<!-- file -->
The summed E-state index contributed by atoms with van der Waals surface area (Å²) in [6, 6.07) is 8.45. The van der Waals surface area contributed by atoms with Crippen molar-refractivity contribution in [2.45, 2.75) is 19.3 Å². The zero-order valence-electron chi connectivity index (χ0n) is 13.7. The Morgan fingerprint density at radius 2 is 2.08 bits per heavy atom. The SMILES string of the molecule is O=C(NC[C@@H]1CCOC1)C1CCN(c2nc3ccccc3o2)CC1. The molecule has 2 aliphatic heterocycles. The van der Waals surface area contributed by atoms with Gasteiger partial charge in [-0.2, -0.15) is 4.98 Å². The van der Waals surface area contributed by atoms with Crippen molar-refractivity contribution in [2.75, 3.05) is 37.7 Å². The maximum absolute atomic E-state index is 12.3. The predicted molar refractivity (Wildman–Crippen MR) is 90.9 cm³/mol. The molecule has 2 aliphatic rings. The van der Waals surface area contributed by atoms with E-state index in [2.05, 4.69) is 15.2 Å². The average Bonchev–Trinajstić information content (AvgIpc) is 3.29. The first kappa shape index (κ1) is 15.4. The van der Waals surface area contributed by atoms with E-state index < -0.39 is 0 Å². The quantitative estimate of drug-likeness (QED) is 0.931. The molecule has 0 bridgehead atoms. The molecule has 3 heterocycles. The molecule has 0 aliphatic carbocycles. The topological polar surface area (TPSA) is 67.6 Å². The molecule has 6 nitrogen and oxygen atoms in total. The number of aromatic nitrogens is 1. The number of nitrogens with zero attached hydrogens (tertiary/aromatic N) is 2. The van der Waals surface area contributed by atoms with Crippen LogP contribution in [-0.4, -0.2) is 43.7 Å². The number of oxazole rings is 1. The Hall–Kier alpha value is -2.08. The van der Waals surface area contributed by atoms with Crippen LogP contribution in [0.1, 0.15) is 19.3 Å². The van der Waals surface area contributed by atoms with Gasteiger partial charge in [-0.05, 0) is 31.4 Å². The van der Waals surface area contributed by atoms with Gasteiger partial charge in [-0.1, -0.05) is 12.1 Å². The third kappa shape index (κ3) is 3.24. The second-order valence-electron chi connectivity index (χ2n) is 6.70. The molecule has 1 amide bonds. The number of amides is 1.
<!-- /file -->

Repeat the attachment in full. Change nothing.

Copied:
The summed E-state index contributed by atoms with van der Waals surface area (Å²) in [6, 6.07) is 8.45. The van der Waals surface area contributed by atoms with Crippen molar-refractivity contribution in [2.45, 2.75) is 19.3 Å². The zero-order valence-electron chi connectivity index (χ0n) is 13.7. The Morgan fingerprint density at radius 2 is 2.08 bits per heavy atom. The SMILES string of the molecule is O=C(NC[C@@H]1CCOC1)C1CCN(c2nc3ccccc3o2)CC1. The molecule has 2 aliphatic heterocycles. The van der Waals surface area contributed by atoms with Gasteiger partial charge in [-0.2, -0.15) is 4.98 Å². The van der Waals surface area contributed by atoms with Crippen molar-refractivity contribution in [2.75, 3.05) is 37.7 Å². The maximum absolute atomic E-state index is 12.3. The predicted molar refractivity (Wildman–Crippen MR) is 90.9 cm³/mol. The molecule has 2 aliphatic rings. The van der Waals surface area contributed by atoms with E-state index in [2.05, 4.69) is 15.2 Å². The average Bonchev–Trinajstić information content (AvgIpc) is 3.29. The first kappa shape index (κ1) is 15.4. The van der Waals surface area contributed by atoms with E-state index < -0.39 is 0 Å². The quantitative estimate of drug-likeness (QED) is 0.931. The molecule has 0 bridgehead atoms. The molecule has 3 heterocycles. The molecule has 0 aliphatic carbocycles. The topological polar surface area (TPSA) is 67.6 Å². The molecule has 6 nitrogen and oxygen atoms in total. The number of aromatic nitrogens is 1. The number of nitrogens with zero attached hydrogens (tertiary/aromatic N) is 2. The van der Waals surface area contributed by atoms with Crippen LogP contribution in [-0.4, -0.2) is 43.7 Å². The number of oxazole rings is 1. The Hall–Kier alpha value is -2.08. The van der Waals surface area contributed by atoms with Crippen LogP contribution in [0.1, 0.15) is 19.3 Å². The van der Waals surface area contributed by atoms with Gasteiger partial charge in [-0.05, 0) is 31.4 Å². The van der Waals surface area contributed by atoms with Gasteiger partial charge in [-0.1, -0.05) is 12.1 Å². The third kappa shape index (κ3) is 3.24. The second-order valence-electron chi connectivity index (χ2n) is 6.70. The molecule has 1 amide bonds. The number of amides is 1.